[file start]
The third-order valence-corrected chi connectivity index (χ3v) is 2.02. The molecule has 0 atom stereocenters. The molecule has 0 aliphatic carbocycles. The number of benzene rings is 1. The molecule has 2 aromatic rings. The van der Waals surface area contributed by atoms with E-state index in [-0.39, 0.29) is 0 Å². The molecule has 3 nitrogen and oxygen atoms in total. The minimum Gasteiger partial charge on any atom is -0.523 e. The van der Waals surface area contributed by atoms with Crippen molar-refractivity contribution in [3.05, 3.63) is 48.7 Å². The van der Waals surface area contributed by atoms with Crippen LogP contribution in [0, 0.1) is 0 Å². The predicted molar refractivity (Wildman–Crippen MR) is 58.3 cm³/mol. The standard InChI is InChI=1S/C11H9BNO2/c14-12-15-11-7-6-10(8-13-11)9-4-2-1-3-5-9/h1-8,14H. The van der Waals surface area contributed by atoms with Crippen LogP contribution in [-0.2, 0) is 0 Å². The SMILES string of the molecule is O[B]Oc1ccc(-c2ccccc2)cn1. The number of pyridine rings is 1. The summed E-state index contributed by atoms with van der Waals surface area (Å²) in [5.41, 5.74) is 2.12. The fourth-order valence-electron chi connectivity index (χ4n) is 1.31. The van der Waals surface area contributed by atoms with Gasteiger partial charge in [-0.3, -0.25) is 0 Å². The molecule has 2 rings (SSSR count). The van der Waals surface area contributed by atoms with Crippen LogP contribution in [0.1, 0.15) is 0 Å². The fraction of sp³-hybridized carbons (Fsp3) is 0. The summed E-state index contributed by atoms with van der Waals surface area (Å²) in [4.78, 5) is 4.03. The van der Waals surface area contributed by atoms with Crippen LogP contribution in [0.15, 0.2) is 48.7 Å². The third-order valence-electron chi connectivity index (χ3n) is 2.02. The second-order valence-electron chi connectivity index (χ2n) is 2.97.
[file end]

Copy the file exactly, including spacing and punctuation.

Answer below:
The third-order valence-corrected chi connectivity index (χ3v) is 2.02. The molecule has 0 atom stereocenters. The molecule has 0 aliphatic carbocycles. The number of benzene rings is 1. The molecule has 2 aromatic rings. The van der Waals surface area contributed by atoms with E-state index in [-0.39, 0.29) is 0 Å². The molecule has 3 nitrogen and oxygen atoms in total. The minimum Gasteiger partial charge on any atom is -0.523 e. The van der Waals surface area contributed by atoms with Crippen molar-refractivity contribution in [3.05, 3.63) is 48.7 Å². The van der Waals surface area contributed by atoms with Crippen LogP contribution in [0, 0.1) is 0 Å². The predicted molar refractivity (Wildman–Crippen MR) is 58.3 cm³/mol. The standard InChI is InChI=1S/C11H9BNO2/c14-12-15-11-7-6-10(8-13-11)9-4-2-1-3-5-9/h1-8,14H. The van der Waals surface area contributed by atoms with Crippen LogP contribution in [-0.2, 0) is 0 Å². The SMILES string of the molecule is O[B]Oc1ccc(-c2ccccc2)cn1. The number of pyridine rings is 1. The summed E-state index contributed by atoms with van der Waals surface area (Å²) in [5.41, 5.74) is 2.12. The fourth-order valence-electron chi connectivity index (χ4n) is 1.31. The van der Waals surface area contributed by atoms with Gasteiger partial charge in [-0.3, -0.25) is 0 Å². The molecule has 2 rings (SSSR count). The van der Waals surface area contributed by atoms with Crippen LogP contribution in [0.1, 0.15) is 0 Å². The fraction of sp³-hybridized carbons (Fsp3) is 0. The summed E-state index contributed by atoms with van der Waals surface area (Å²) in [4.78, 5) is 4.03. The van der Waals surface area contributed by atoms with Crippen LogP contribution in [0.15, 0.2) is 48.7 Å². The third-order valence-electron chi connectivity index (χ3n) is 2.02. The second-order valence-electron chi connectivity index (χ2n) is 2.97.